The collision was described by one source as "nearly head on"
and photos of the damaged port bow of the Kamensen seem to agree.
The damage is confined to the port side, depth of penetration
is at most 2 meters.
It looks like a glancing blow.
So why did the car carrier sink?
The damage extends back to the 1 port ballast tank.
The deepest crease is horizontal about 4 or 5 m
above the deep waterline.
The shell is parted in this crease.
Keppel says: "Work scope on MT Kaminesan entailed steel renewal works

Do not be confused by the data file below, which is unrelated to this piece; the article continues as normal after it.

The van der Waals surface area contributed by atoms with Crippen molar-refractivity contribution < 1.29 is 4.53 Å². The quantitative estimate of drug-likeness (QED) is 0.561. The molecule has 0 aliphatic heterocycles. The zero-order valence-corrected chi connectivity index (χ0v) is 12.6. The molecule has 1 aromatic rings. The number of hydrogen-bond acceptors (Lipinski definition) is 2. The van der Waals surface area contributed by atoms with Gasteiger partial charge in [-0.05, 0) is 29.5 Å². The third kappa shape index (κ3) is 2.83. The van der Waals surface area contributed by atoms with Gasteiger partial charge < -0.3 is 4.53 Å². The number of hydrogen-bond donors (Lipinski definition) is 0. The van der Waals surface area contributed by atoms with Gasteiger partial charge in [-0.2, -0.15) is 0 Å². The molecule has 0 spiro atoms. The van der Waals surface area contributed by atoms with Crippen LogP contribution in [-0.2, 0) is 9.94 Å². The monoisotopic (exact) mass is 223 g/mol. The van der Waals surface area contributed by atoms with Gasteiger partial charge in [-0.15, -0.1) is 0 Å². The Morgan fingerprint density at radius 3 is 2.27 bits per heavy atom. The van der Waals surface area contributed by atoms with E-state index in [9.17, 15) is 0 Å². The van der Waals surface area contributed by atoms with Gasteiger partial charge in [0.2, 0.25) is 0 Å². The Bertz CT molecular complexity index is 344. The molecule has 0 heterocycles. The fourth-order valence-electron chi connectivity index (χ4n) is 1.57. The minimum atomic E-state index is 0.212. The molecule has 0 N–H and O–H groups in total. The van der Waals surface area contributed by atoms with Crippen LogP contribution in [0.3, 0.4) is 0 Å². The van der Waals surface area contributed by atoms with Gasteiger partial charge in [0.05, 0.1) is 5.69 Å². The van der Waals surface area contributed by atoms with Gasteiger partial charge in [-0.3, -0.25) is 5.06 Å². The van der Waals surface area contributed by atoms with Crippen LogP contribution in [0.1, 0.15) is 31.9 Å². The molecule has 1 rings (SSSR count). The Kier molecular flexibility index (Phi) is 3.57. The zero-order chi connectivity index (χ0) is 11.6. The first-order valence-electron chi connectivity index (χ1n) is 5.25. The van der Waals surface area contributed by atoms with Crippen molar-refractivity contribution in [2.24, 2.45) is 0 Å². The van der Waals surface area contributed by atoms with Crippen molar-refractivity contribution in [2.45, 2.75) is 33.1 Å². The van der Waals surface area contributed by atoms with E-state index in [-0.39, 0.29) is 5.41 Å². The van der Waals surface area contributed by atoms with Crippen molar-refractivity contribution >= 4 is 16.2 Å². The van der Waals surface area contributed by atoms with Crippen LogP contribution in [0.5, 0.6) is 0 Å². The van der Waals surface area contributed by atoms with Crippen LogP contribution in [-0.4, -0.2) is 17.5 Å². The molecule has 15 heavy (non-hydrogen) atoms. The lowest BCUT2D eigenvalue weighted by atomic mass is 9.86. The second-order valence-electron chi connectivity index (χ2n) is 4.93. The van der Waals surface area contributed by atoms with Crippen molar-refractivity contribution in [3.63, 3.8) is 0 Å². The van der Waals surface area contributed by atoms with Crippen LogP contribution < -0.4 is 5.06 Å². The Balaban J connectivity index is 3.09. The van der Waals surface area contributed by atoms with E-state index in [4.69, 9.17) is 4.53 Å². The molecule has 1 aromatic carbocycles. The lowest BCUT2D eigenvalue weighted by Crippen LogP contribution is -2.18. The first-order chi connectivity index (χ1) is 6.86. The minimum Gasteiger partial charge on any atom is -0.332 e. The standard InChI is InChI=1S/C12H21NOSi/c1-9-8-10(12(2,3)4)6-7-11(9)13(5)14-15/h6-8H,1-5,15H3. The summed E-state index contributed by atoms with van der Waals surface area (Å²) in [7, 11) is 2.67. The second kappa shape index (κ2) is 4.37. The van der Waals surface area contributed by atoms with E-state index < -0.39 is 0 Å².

at 1 port water ballast tank, 1 port cargo tank,
cofferdam, forepeak, bosun store and main deck."
This is a rare case where a 2 m double side
prevented a spill in a collision.
The location of the collision 01.12.9N, 103.53.5E
which is just inside the westbound lane.
So the Kaminesan was in the wrong lane.
Apparently there was a third vessel involved,
a containership callled the Mamitsa.
Several sources claim that the Kaminesen moved north
into the westbound lane to avoid the Mamitsa.
In this area, the channel for a fully loaded VLCC
is extremely narrow.
The Kaminesan was very limited in what she could do.
But CTX has not located any official investigation report
nor the results of any legal proceedings.
A loaded VLCC is simply too big for this channel.
What is required is an active traffic control system,
or at least a requirement that loaded VLCC's can transit
this choke point only in daylight.